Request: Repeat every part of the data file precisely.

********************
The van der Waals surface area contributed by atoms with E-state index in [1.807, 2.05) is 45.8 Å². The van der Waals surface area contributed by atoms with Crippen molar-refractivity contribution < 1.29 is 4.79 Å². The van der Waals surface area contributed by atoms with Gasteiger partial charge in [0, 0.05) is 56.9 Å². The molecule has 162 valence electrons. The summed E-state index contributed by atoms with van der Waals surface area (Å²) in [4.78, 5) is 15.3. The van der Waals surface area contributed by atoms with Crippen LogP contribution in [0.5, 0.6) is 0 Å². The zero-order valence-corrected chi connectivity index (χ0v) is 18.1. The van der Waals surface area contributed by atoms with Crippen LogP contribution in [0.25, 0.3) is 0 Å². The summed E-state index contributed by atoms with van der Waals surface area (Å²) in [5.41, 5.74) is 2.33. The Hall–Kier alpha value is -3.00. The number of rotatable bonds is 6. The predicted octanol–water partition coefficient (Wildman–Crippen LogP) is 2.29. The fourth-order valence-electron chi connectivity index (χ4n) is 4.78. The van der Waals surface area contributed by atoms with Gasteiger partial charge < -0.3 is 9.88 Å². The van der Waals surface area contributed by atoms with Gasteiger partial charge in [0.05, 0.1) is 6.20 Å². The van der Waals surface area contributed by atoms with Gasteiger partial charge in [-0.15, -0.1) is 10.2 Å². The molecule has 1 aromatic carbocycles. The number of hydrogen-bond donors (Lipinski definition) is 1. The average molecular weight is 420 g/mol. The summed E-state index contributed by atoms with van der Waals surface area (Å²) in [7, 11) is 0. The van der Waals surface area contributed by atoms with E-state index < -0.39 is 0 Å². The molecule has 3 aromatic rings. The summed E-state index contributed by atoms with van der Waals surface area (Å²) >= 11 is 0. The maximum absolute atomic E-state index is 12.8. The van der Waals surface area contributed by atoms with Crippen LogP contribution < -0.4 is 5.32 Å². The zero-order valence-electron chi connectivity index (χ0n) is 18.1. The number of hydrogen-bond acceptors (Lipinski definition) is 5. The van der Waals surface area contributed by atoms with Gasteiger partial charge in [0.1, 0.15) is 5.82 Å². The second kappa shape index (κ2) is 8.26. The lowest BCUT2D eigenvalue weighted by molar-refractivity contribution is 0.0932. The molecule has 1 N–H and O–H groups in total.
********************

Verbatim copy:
The van der Waals surface area contributed by atoms with E-state index in [1.807, 2.05) is 45.8 Å². The van der Waals surface area contributed by atoms with Crippen molar-refractivity contribution < 1.29 is 4.79 Å². The van der Waals surface area contributed by atoms with Gasteiger partial charge in [0, 0.05) is 56.9 Å². The molecule has 162 valence electrons. The summed E-state index contributed by atoms with van der Waals surface area (Å²) in [4.78, 5) is 15.3. The van der Waals surface area contributed by atoms with Crippen LogP contribution in [0.5, 0.6) is 0 Å². The zero-order valence-corrected chi connectivity index (χ0v) is 18.1. The van der Waals surface area contributed by atoms with Crippen LogP contribution in [0.25, 0.3) is 0 Å². The summed E-state index contributed by atoms with van der Waals surface area (Å²) in [5.41, 5.74) is 2.33. The Hall–Kier alpha value is -3.00. The number of rotatable bonds is 6. The predicted octanol–water partition coefficient (Wildman–Crippen LogP) is 2.29. The fourth-order valence-electron chi connectivity index (χ4n) is 4.78. The van der Waals surface area contributed by atoms with Gasteiger partial charge < -0.3 is 9.88 Å². The van der Waals surface area contributed by atoms with Gasteiger partial charge in [0.05, 0.1) is 6.20 Å². The van der Waals surface area contributed by atoms with Gasteiger partial charge in [-0.15, -0.1) is 10.2 Å². The molecule has 1 aromatic carbocycles. The number of hydrogen-bond donors (Lipinski definition) is 1. The average molecular weight is 420 g/mol. The summed E-state index contributed by atoms with van der Waals surface area (Å²) in [7, 11) is 0. The van der Waals surface area contributed by atoms with E-state index < -0.39 is 0 Å². The molecule has 3 aromatic rings. The summed E-state index contributed by atoms with van der Waals surface area (Å²) >= 11 is 0. The maximum absolute atomic E-state index is 12.8. The van der Waals surface area contributed by atoms with Crippen LogP contribution < -0.4 is 5.32 Å². The zero-order valence-electron chi connectivity index (χ0n) is 18.1. The number of hydrogen-bond acceptors (Lipinski definition) is 5. The van der Waals surface area contributed by atoms with Gasteiger partial charge in [0.1, 0.15) is 5.82 Å². The second kappa shape index (κ2) is 8.26. The lowest BCUT2D eigenvalue weighted by molar-refractivity contribution is 0.0932. The molecule has 1 N–H and O–H groups in total.